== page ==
"If you can find your footing between two cultures, sometimes you can have the best of both worlds." — Randy Pausch.
For some of you who are reading this now, and at one point in time, you've experienced the low, gnawing feeling that is unbelonging. It's a feeling that won't let you sleep at night and hits when you're surrounded by people who don't look like you.
It's the feeling you can't always pinpoint, but it's nagging at you.
I'm Asian American, but to get more specific than Asian, I am Thai. For the first 19 years of my life, Thailand was my home. Surrounded by familiar scenes, foods, and faces, I never doubted if I belonged.
But I must admit, I don't think my 19-year-old self was quite prepared for the culture shock that would hit me when I immigrated to the United States in 1972. Upon my arrival, I recall gazing up at Lady Liberty with exhaustion, yet amidst my fatigue, I couldn't help but smile at the thought of my new beginning.
To my dismay, the honeymoon phase of moving to a foreign country soon ran dry as time passed. And I was left with an empty, homesick feeling. This was then coupled with that constant feeling of unbelonging. That nagging feeling again!
The concept of not belonging was uncharted territory for me. It was unfamiliar; at first, I couldn't quite place my finger on what I was feeling or why I was feeling it.
But then, all I knew was that something felt off, leaving me isolated in a sea of people.
It wasn't until later that I realized I was experiencing the effects of living in two cultures—not belonging to just one culture but two. All at once, I was bombarded with new customs, expectations, and beliefs. I felt stuck between two worlds, never really belonging to either.
But over time, I slowly started to feel more comfortable in my skin as I learned more about both cultures and myself.
Finally, I realized that the feeling of unbelonging wasn't a bad thing. It was something that made me unique. It was something that molded me into the person I am today.
And for that, I am grateful.
I'm grateful for my Asian heritage and all the richness it has brought into my life.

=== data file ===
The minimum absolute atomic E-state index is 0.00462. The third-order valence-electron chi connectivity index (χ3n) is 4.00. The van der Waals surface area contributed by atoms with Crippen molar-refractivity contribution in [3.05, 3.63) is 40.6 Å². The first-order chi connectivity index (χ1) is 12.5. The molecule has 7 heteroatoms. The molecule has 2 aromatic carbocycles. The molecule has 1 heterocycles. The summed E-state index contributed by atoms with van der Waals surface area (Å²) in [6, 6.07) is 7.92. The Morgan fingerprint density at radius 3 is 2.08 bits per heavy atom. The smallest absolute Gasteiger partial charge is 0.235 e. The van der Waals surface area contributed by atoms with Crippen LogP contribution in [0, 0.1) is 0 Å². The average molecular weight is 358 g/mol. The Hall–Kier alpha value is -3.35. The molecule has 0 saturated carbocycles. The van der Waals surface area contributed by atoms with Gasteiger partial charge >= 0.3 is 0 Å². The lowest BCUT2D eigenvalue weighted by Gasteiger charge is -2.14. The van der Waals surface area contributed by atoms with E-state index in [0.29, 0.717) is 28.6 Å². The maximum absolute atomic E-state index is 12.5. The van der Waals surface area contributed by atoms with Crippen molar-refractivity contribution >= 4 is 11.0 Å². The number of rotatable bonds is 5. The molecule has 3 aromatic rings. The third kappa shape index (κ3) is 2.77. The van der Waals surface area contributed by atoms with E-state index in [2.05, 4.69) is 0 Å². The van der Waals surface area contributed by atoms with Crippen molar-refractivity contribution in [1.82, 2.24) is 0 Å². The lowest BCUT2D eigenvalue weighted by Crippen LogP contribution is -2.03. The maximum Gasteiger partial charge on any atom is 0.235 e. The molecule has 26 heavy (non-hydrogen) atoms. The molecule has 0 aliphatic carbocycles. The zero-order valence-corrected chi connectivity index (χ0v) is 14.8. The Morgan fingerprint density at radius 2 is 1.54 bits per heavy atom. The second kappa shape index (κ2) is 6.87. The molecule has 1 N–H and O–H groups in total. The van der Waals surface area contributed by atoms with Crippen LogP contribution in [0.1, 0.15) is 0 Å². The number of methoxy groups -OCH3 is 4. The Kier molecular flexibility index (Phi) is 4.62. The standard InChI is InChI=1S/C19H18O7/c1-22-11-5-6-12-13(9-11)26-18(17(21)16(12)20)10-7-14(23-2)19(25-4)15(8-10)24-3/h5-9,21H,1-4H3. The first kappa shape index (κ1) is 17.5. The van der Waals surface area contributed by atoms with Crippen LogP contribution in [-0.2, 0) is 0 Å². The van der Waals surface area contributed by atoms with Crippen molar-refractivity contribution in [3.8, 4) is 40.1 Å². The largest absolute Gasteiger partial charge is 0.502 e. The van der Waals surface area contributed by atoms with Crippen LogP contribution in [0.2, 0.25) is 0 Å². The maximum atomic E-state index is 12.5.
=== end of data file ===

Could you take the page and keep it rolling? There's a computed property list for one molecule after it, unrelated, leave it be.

I'm grateful that I can view the world differently because I am of two diverging cultures.
The feeling of trying to squeeze me into American customs while retaining my Thai roots was exhausting, and it eventually led to me concluding that it was simply unsustainable.
I knew compromising one cultural aspect of my identity to accommodate the other was not healthy, so what do I do now?
I started to do things that made me happy rather than what I thought would make other people happy.
And through this process of self-discovery, I slowly started to feel more comfortable and found pride in my Thai heritage. I realized that I didn't have to lose myself to gain the approval of others.
I'm grateful that my adventure to a new land resolves positively.
Now a successful entrepreneur, I no longer feel different because I'm genuinely proud of my Thai heritage. As a result, I possess no desire to change aspects of my identity or hide parts of myself away.
It's a long and lonely journey sometimes, but it's worthwhile.
"When you embrace your unique culture and perspective, you can change the world around you." — Aura Alex
This is my second entry to the November Challenge hosted by Debe Maxwell, CRS. Thank you for the thoughtful challenge during this beautiful season of "sharing."
Photos by: Shutterstock & Canva